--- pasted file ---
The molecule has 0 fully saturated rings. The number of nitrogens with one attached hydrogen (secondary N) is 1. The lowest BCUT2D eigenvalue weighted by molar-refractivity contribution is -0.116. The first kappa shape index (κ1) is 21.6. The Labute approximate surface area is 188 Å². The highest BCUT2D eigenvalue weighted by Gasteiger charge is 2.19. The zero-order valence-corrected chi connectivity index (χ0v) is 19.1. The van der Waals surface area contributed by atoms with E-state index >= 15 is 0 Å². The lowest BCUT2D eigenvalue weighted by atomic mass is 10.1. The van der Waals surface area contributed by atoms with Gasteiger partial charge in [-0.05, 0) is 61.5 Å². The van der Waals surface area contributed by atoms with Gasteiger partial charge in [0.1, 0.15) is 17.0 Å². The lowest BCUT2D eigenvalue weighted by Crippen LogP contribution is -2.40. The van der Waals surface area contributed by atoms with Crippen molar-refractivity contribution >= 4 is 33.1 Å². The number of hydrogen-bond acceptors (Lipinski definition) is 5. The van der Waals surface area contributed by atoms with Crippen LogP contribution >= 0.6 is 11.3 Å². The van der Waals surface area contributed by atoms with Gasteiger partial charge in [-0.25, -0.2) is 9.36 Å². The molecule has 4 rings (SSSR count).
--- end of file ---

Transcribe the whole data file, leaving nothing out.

The molecule has 0 fully saturated rings. The number of nitrogens with one attached hydrogen (secondary N) is 1. The lowest BCUT2D eigenvalue weighted by molar-refractivity contribution is -0.116. The first kappa shape index (κ1) is 21.6. The Labute approximate surface area is 188 Å². The highest BCUT2D eigenvalue weighted by Gasteiger charge is 2.19. The zero-order valence-corrected chi connectivity index (χ0v) is 19.1. The van der Waals surface area contributed by atoms with E-state index >= 15 is 0 Å². The lowest BCUT2D eigenvalue weighted by atomic mass is 10.1. The van der Waals surface area contributed by atoms with Gasteiger partial charge in [-0.05, 0) is 61.5 Å². The van der Waals surface area contributed by atoms with Gasteiger partial charge in [0.1, 0.15) is 17.0 Å². The lowest BCUT2D eigenvalue weighted by Crippen LogP contribution is -2.40. The van der Waals surface area contributed by atoms with Crippen molar-refractivity contribution >= 4 is 33.1 Å². The number of hydrogen-bond acceptors (Lipinski definition) is 5. The van der Waals surface area contributed by atoms with Crippen LogP contribution >= 0.6 is 11.3 Å². The van der Waals surface area contributed by atoms with Gasteiger partial charge in [-0.25, -0.2) is 9.36 Å². The molecule has 4 rings (SSSR count).